One practical way to control accumulation of unwanted waste is to observe the three golden Rs—reduce, reuse and recycle.
It is common sense that you can reduce the amount of waste produced by reducing the use of the commodity that generates the waste. In this article, I will feature paper as a commodity to be subjected to such controls. Because paper is made from trees, by reducing its use, forests will be saved. What is more, paper waste will correspondingly reduce.
The proliferation of computers will eventually eliminate the use of paper. Already people are talking of a ‘paperless office’ or a ‘paperless city’. A hundred years from now, paper will be a commodity people will learn about in history lessons. The lucky ones will probably have the chance to see it in museums. The use of paper will not only have reduced but will have been eliminated.
Another way to control the use of paper is to reuse it. By reuse is meant finding an application for already used paper. Organisations, for example, generate tons of paper which is printed on one side. The reverse side can be used for something else, yes, something completely unrelated to the original use. Such paper can, for example, be used for maintaining records. I have seen choirs use song-sheets the backs of which are printed with information unrelated to the songs. That is reuse. By engaging in massive reuse, we will significantly control the amount of fresh paper in use, which will translate into reduced paper wastage as well as reduced pressure on forests which supply the paper in the first place.
The third option is to recycle paper. This entails recasting used paper into fresh sheets that can be used over again. Paper is made from vegetable fibres, mainly those from trees. But it can also be made from grass, cotton, or even industrial hemp. Used paper can be crushed back into fibres and sheets can be made from such fibres, to be put to a variety of uses.
An organisation exists in Malawi that recycles paper. It is called the Paper Making Trust (Pamet). Pamet collects paper waste, shreds it into small pieces and grinds it to pulp after adding water. The pulp is then placed on a wire mesh so that the water can drip through the mesh, in the process letting the fibres dry into a nice paper finish. It is the manual way of making paper.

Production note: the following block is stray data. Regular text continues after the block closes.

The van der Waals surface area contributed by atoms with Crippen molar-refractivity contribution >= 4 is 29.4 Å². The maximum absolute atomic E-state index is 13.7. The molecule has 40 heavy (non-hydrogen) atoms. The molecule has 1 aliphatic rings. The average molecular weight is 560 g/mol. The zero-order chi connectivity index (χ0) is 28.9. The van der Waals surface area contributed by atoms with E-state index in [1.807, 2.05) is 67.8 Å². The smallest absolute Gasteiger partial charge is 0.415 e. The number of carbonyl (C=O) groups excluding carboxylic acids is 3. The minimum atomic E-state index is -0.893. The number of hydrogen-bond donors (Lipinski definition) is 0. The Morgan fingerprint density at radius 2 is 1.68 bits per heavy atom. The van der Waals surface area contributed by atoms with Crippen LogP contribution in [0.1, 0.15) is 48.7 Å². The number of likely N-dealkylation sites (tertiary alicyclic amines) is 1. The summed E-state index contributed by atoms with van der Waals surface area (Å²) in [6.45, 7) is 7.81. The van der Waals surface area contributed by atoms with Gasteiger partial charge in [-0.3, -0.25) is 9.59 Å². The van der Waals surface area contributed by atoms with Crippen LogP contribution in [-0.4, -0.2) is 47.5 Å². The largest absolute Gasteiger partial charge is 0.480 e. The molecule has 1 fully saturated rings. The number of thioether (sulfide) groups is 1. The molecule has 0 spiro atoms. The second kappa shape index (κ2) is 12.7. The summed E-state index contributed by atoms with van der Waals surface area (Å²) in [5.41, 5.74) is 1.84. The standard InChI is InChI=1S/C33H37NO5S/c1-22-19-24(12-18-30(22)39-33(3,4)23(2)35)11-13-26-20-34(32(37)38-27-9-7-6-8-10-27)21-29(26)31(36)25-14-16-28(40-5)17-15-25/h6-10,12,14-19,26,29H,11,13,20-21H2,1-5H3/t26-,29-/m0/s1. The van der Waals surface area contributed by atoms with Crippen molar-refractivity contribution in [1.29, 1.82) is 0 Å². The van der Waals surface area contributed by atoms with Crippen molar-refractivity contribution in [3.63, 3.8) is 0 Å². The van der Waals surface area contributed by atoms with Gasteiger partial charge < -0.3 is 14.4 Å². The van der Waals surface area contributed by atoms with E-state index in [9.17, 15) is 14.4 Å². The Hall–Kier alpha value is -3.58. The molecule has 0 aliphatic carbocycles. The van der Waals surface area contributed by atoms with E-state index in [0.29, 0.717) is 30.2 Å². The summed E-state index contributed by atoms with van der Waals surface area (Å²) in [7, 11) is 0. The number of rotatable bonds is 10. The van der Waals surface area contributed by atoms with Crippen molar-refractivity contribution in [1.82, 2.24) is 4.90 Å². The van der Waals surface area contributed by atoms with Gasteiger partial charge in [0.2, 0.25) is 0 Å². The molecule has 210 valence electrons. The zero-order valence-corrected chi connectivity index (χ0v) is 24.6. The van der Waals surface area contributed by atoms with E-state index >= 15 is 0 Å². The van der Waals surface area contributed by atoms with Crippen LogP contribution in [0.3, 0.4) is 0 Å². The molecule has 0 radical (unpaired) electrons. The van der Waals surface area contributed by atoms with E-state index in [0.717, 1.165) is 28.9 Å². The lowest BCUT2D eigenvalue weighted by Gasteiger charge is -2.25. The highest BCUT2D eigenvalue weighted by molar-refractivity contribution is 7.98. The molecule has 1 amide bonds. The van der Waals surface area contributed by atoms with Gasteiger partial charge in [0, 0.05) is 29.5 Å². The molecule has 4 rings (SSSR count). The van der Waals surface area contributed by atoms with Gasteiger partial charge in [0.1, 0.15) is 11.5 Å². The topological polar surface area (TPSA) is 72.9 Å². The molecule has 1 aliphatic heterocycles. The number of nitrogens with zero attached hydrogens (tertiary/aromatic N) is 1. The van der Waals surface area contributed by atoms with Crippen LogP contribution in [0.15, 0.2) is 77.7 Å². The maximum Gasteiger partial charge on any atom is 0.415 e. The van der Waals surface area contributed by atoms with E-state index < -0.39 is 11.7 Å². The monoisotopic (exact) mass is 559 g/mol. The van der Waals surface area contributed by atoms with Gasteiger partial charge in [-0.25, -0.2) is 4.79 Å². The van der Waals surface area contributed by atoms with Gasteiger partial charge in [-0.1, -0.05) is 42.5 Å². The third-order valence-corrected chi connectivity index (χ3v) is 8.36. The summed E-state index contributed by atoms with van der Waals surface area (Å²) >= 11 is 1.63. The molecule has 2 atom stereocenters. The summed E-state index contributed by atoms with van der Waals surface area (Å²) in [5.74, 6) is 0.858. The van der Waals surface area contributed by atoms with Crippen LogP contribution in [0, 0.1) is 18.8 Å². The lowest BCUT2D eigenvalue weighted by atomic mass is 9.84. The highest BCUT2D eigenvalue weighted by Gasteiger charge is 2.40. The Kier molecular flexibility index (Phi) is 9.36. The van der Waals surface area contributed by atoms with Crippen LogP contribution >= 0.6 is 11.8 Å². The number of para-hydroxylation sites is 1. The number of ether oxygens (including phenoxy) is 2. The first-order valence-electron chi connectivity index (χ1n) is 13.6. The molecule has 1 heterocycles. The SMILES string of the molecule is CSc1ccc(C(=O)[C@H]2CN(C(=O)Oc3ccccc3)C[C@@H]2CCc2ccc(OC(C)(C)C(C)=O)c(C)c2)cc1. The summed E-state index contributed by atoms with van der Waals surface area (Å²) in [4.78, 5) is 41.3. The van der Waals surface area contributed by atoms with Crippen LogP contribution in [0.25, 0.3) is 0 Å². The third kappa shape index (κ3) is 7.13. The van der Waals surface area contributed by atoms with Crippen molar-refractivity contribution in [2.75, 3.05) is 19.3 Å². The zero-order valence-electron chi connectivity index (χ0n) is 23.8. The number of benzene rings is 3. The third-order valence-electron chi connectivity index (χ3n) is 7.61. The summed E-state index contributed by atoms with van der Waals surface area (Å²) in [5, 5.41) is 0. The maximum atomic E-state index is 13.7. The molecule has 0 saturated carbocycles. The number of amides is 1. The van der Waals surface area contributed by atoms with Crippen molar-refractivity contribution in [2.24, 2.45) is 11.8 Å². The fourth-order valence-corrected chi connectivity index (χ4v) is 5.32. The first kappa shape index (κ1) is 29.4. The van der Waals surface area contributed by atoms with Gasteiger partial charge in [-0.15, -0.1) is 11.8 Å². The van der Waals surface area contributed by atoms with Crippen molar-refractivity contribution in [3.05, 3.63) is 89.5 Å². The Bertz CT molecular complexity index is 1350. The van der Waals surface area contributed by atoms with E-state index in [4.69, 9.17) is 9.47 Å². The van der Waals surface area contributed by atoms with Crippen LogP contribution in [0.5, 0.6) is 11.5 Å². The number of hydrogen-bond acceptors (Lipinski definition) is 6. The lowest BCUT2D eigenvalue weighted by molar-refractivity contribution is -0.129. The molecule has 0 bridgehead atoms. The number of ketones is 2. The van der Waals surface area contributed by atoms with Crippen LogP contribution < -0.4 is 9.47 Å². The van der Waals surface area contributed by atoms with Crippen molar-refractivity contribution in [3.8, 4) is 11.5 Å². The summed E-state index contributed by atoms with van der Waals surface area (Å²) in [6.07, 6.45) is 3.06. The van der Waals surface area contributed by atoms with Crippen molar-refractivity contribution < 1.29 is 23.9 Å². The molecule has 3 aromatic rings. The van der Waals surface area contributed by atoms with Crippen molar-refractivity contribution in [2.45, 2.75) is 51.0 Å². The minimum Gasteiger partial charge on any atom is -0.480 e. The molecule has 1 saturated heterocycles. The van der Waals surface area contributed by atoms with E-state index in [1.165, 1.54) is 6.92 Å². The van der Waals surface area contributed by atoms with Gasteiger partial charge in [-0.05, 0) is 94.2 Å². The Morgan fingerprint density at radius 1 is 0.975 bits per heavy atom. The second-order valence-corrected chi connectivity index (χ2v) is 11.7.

To increase the body of the pulp, Pamet adds additional fibre from sisal or banana tree bark or elephant dung. Yes, you read it correctly, elephant dung. Pamet staff undertake frequent trips to Majete National Park in search of elephant dung, which they use without any adulteration. Elephants eat a great deal of vegetable material and therefore their waste is rich in vegetable fibre.
The recycled paper is converted into artistic articles. A team of artists showcase their talents by making greeting cards, photo albums or map globes from the recycled paper. You can have wedding invitation cards on such paper, which will have an exotic feel. Pamet have a shop behind the CFAO Volkswagen showroom at Mandala. You would be surprised at the range of articles you can buy from the shop if you visited them.
Converting recycled pulp into paper sheets is just one of the options available. It can also be moulded into egg trays, ceiling material, sound proofing materials, among others. I must hasten to add that only food grade pulp would be used for production of egg trays, not the pulp from elephant dung, in case somebody was beginning to have an upset tummy.
Besides paper, other materials too can be re-used or recycled or their use reduced. Plastic is a case in point. Everybody will agree that plastic is an environmental nuisance because it does not degrade by natural means. A look at any freshly graded road in town will quickly reveal this. You will notice many pieces of plastic all over the place. Other materials will have degraded and will have blended in with the soil, not so with plastic. Reduction in its use is something the nation needs to consider seriously. There has been a ban on certain plastic grades to force a reduction in the use of such plastic.
People must also seriously consider reuse of plastic. The plastic bags we use for carrying our shopping can be used many times over before they are discarded. That way we will reduce the amount of plastic waste in our environment. Plastic can also be recycled by deliberately accumulating it in designated areas, then melting it so that it can be remoulded into a variety of plastic articles.